This year’s lambing is one of the best

Want to read more?

We value our content  and access to our full site is  only available on subscription. Your subscription entitles you to 7-day-a-week access to our website, plus a full digital copy of that week’s paper to read on your pc/mac or mobile device In addition your subscription includes access to digital archive copies from 2006 onwards

Already a subscriber?

 

Subscribe Now

By Ewen Campbell,

SRUC’s Kirkton and Auchtertyre farms manager

The past couple of months have flown by and the excellent weather has allowed us to get on well with the spring work. Time to sit down and write my thoughts for this column has also become a bit easier to find.

Lambing is now nearly finished and we only have a handful of ewes left to lamb. Weather wise, it was probably one of the best lambings ever with only a few wet and cold days when the waterproofs were required.

There was plenty of grass and the ewes were in great fettle. Despite this, it did not come without its own problems. There seemed to be more ewes than normal needing help with issues such as a leg back or sometimes no legs at all! Lots of wee niggly things, which all take extra time to sort.

This seems to have been quite a common problem this year and it has been interesting to hear people’s views on why this should be the case. One view, which struck a chord, was that the early flush of grass had upset the ewes’ calcium levels, which in turn affected the birthing process.

It is something I look forward to discussing with our vets at our annual health plan review.

Our scanner man had warned us that there were a few early lambs in the Auchtertyre flock and, sure enough, they appeared about a month early. Luckily, we had these ewes inside and they have done really well.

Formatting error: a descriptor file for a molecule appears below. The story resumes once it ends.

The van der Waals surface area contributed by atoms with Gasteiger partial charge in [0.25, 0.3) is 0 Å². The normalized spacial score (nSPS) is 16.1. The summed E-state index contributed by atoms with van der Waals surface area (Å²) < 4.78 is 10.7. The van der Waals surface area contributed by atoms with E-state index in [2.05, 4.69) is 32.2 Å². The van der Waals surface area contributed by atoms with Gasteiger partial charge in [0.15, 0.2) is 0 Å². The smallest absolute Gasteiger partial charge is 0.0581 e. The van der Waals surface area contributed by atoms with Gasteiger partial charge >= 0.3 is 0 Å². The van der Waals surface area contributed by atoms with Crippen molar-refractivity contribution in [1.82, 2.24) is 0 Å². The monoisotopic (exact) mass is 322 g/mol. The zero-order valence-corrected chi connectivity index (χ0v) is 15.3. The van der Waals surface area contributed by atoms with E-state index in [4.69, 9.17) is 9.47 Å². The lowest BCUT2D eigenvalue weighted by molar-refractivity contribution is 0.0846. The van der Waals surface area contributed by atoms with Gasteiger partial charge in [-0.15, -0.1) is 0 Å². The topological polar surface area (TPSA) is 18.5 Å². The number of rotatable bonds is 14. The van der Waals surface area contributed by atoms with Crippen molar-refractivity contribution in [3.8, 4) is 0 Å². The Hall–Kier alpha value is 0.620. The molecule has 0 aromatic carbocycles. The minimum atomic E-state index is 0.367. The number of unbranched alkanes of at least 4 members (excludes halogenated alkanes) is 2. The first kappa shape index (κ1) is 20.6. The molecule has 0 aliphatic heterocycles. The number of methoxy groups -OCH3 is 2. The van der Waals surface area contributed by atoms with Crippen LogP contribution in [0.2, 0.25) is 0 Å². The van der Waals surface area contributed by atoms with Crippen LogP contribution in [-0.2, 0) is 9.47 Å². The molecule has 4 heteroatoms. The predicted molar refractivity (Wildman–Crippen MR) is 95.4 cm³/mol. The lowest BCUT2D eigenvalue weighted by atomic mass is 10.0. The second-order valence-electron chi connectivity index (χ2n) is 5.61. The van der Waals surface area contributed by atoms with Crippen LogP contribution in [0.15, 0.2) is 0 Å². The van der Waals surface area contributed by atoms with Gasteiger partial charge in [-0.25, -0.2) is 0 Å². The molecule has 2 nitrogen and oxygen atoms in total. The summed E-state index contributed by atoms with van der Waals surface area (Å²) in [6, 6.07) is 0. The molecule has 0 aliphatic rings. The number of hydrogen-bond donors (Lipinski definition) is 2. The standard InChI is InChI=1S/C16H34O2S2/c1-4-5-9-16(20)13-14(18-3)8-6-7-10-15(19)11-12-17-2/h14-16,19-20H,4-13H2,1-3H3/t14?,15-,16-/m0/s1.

As usual, we have ended up with quite a few pet lambs but, I have to say, a lot fewer than last year.

Although all the lambs are tagged and weighed within 24 hours of birth, and before the singles are put out to the hill, we are still waiting to see how many there are. We will find out at marking time next month what the final numbers are. Hopefully, a lot better than last year.

In the midst of all that activity, we also had quite a few visitors these past few weeks. We welcomed the pupils of Crianlarich Primary School early this month.

As always, the cows and calves, and ewes and lambs were very popular. My colleague Jenna also explained how she cares for the pet lambs, and many questions were asked about it. They were in for a treat, as they got to see one of the ewes give birth while they were with us – that was very special.

We also discussed grassland and ecology. I am always impressed by the number of questions these youngsters ask, it is so refreshing.

We also had a visit from further afield – 27 students and their lecturers from Crowder College, Missouri, USA, came to visit the farms last week.

Crowder College is very similar in function to SRUC, where students learn about agriculture, agronomy, economics and veterinary science. They were on a fact-finding tour of Scotland, and we spent a good morning explaining the ins and outs of Scottish hill farming, as well as the latest research we are carrying out here.

We focused on the sheep, but they were also keen on our Aberdeen Angus cross cattle – beef cattle are more predominant where they come from.

We also emphasised the EU collaborative projects that we are part of – SheepNet and SusSheP. They were very interested and asked many questions. It is always nice to have a good audience, and I think they enjoyed seeing our impressive landscape on a sunny morning.

That’s it for now – we will be at NorthSheep in Yorkshire and HighlandSheep in Thurso in the next few weeks, so, do not hesitate to pop round to the SRUC stand and have a chat.